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Last Updated: Sunday, 21 January 2007, 00:31 GMT
Brain cancers shrink in drug test
Brain tumour
Glioblastomas can be difficult to treat
A treatment to starve brain tumours of blood has shown positive results in clinical trials.

However, US doctors say it is not yet clear whether the drug, AZD2171, will extend the lives of patients with some of the deadliest cancers.

The trials, published in Cancer Cell, were carried out on 16 patients at Massachusetts General Hospital with glioblastoma brain tumours.

In eight of them, the cancer shrank by half or more after treatment.

These agents may play an increasingly important role in the treatment of patients whose tumours have recurred - and perhaps in newly diagnosed patients as well
Dr Tracy Batchelor, Massachusetts General Hospital

The drug works by interfering with the tumour's efforts to supply itself with enough blood as it grows by creating new blood vessels around it.

Without enough blood, and the oxygen it carries, parts of the tumour cannot grow any bigger, and may start to die away.

Life expectancy

The patients involved in the trial all had glioblastomas which had come back despite standard treatments such as surgery, radiotherapy and chemotherapy.

The outlook for these patients is normally extremely poor, with survival times of less than six months for most.

Dr Tracy Batchelor, who led the trial, said: "Patients with recurrent glioblastomas desperately need new, effective treatment alternatives.

"While these are preliminary results of an initial trial, it's looking like these agents may play an increasingly important role in the treatment of patients whose tumours have recurred - and perhaps in newly diagnosed patients as well."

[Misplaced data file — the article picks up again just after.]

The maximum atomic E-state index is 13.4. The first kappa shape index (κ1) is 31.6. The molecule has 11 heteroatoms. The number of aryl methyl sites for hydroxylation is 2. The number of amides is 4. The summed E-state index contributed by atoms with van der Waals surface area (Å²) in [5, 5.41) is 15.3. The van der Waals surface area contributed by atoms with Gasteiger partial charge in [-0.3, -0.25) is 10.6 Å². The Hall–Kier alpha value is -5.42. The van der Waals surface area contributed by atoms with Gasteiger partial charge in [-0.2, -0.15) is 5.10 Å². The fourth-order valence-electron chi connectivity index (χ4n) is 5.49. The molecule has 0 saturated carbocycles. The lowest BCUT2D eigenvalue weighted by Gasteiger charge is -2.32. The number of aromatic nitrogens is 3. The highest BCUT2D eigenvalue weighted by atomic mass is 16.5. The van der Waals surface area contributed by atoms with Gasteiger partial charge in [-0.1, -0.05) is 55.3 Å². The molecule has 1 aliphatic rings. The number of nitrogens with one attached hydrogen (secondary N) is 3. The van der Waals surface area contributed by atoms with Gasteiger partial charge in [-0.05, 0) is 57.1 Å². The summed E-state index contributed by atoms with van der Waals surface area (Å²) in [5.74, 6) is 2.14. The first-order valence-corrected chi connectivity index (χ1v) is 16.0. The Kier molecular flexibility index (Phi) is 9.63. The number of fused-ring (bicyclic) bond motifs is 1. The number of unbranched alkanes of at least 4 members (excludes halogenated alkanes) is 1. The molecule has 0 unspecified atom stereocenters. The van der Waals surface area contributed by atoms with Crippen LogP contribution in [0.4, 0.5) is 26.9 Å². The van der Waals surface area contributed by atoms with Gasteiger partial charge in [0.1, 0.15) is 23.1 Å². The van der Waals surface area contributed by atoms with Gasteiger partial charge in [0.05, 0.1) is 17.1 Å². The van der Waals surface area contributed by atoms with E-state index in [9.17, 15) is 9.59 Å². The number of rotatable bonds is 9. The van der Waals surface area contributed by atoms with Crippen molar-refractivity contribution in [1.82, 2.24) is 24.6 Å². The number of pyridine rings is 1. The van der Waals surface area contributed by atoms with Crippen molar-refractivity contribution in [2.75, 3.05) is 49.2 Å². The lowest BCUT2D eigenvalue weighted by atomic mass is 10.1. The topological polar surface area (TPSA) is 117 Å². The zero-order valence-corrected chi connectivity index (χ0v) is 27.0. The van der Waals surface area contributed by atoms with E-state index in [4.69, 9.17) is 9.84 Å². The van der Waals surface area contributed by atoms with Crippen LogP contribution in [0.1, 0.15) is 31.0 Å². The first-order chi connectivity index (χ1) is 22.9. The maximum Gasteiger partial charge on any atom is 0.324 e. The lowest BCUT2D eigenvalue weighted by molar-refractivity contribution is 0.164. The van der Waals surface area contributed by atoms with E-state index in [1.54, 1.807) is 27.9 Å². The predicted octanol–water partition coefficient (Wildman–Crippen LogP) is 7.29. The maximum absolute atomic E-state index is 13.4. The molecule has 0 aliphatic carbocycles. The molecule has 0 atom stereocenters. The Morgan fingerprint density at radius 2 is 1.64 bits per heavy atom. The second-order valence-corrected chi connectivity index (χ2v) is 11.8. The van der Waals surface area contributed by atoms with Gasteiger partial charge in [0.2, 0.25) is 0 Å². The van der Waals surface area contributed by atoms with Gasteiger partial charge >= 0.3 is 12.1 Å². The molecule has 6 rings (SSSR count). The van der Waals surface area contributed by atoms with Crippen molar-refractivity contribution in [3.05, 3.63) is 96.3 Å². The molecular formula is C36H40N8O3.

Within a month of the first dose of the drug, cancers had begun to shrink in most of the patients.

Blood supply

Overall, a three-quarters of the patients saw their tumour reduce in size by 25% or more, and half the patients saw at least 50% reduction.

Blood supply to the tumour appeared to be becoming more 'normal', and this opens the possibility that a conventional chemotherapy given following the new drug might be more effective.

The researchers did make clear that these were preliminary results, and published before the effect of the drug on overall survival times could be assessed.

Julie Sharp, from Cancer Research UK, said that the relatively small size of the trial meant that more evidence of the treatment's power would be needed.

"A number of research teams around the world are investigating drugs that target a tumour's blood supply for their potential to treat brain cancer.

"This early study shows some positive effects in a small group of patients.

"But, more long-term research in a larger number of people will be needed before we can tell if this drug has real potential for treating this form of brain cancer."


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